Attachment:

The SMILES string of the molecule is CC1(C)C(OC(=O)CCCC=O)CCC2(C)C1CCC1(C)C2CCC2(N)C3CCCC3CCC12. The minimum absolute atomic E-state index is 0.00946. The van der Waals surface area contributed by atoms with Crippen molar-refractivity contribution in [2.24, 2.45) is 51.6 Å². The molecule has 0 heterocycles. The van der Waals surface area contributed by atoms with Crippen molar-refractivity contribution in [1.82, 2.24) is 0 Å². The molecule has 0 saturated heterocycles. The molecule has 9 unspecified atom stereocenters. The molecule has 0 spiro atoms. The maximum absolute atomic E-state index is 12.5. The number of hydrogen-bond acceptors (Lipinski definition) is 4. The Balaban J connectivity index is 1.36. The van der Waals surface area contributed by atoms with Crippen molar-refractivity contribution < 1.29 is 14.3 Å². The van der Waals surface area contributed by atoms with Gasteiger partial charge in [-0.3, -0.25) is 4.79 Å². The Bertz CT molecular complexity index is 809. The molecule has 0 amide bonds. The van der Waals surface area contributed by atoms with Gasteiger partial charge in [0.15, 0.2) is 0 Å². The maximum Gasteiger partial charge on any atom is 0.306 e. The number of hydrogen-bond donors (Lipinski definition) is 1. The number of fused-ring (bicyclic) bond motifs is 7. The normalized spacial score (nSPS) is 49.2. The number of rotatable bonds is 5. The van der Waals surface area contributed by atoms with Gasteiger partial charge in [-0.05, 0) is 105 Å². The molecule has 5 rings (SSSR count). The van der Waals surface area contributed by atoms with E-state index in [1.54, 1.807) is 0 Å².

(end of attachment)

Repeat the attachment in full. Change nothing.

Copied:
The SMILES string of the molecule is CC1(C)C(OC(=O)CCCC=O)CCC2(C)C1CCC1(C)C2CCC2(N)C3CCCC3CCC12. The minimum absolute atomic E-state index is 0.00946. The van der Waals surface area contributed by atoms with Crippen molar-refractivity contribution in [2.24, 2.45) is 51.6 Å². The molecule has 0 heterocycles. The van der Waals surface area contributed by atoms with Crippen molar-refractivity contribution in [1.82, 2.24) is 0 Å². The molecule has 0 saturated heterocycles. The molecule has 9 unspecified atom stereocenters. The molecule has 0 spiro atoms. The maximum absolute atomic E-state index is 12.5. The number of hydrogen-bond acceptors (Lipinski definition) is 4. The Balaban J connectivity index is 1.36. The van der Waals surface area contributed by atoms with Crippen molar-refractivity contribution < 1.29 is 14.3 Å². The van der Waals surface area contributed by atoms with Gasteiger partial charge in [-0.3, -0.25) is 4.79 Å². The Bertz CT molecular complexity index is 809. The molecule has 0 amide bonds. The van der Waals surface area contributed by atoms with Gasteiger partial charge in [0.15, 0.2) is 0 Å². The maximum Gasteiger partial charge on any atom is 0.306 e. The number of hydrogen-bond donors (Lipinski definition) is 1. The number of fused-ring (bicyclic) bond motifs is 7. The normalized spacial score (nSPS) is 49.2. The number of rotatable bonds is 5. The van der Waals surface area contributed by atoms with Gasteiger partial charge in [-0.05, 0) is 105 Å². The molecule has 5 rings (SSSR count). The van der Waals surface area contributed by atoms with E-state index in [1.54, 1.807) is 0 Å².